Later in the 10th anniversary, Lynn talked about how she was so unprepared for motherhood, she read Farley's dog training handbook to get ready. If that's true, then Dr. Murray Enkin's preparation pretty much sucks.
Baby Aaron arrived on April 11, 1973. He was born into a world of turmoil. Both Doug and Lynn’s parents lived on the West Coast, so they didn’t really have any support or anyone to help guide them through the murky waters of early parenthood. Lynn tried to find consistent freelance work, while learning to be a mother and maintaining a household on her own. Despite his promise, Doug was drinking heavily and spending many unexplainable nights away from home. Six months after Aaron was born, Doug moved in with a woman he’d been secretly seeing for some time.
The 10th Anniversary Version:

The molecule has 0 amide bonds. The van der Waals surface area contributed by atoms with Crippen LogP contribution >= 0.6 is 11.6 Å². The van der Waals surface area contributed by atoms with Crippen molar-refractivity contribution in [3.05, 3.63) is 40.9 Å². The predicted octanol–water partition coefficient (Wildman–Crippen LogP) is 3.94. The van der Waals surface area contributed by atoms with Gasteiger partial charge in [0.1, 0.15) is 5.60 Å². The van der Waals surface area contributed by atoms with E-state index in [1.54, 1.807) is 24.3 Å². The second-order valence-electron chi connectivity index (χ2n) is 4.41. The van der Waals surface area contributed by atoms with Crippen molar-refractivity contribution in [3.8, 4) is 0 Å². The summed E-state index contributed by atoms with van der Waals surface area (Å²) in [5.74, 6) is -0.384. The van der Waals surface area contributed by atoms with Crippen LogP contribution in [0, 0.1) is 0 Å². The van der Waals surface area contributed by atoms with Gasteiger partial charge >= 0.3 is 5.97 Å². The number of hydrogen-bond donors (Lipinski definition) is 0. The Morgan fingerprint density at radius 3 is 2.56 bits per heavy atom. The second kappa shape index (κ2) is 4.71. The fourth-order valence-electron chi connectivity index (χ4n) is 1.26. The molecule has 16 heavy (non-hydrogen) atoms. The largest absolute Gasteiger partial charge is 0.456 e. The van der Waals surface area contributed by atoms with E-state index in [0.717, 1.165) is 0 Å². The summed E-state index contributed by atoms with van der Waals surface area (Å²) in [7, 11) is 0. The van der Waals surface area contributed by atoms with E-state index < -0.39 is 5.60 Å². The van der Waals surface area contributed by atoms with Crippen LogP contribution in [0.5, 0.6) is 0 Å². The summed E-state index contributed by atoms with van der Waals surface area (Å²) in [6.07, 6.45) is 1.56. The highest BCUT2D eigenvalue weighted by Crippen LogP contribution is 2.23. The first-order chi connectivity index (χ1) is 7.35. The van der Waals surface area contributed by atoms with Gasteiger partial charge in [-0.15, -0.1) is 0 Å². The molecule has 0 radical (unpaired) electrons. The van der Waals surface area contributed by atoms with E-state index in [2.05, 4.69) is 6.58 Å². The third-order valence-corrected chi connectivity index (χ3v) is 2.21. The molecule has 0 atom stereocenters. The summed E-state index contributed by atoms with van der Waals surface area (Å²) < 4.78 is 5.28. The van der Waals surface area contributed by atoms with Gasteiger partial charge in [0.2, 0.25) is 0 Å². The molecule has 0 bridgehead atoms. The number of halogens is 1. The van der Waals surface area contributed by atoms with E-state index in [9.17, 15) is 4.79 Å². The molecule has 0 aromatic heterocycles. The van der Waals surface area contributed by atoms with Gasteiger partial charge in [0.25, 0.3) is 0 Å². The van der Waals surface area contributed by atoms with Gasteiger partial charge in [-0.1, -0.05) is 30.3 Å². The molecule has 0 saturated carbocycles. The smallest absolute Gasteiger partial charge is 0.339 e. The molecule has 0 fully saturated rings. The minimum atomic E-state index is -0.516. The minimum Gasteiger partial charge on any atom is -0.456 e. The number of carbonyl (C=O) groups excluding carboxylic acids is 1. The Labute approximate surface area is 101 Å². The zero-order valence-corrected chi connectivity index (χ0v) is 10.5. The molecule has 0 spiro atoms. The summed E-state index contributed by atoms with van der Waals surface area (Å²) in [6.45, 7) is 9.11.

New motherhood was not easy. Emotionally, I was still a child myself. Though Doug appeared to be pleased with his small son, he found parenthood too confining and too much of a commitment. When Aaron was six months old, he moved out of the house.
Katie does manage to get the birth date of her brother right. It makes me wonder if there was a version that Lynn did and Katie just had to step in and fix it.
The two versions start to separate when the story turns back to Doug. Lynn insists that he left her to move in with another woman, despite the fact that she is still going to go with the same separation of property in the divorce which meant Doug left to go back to Vancouver. At least she didn’t go to the version she did with her 1994 Hogan’s Alley interview where she said: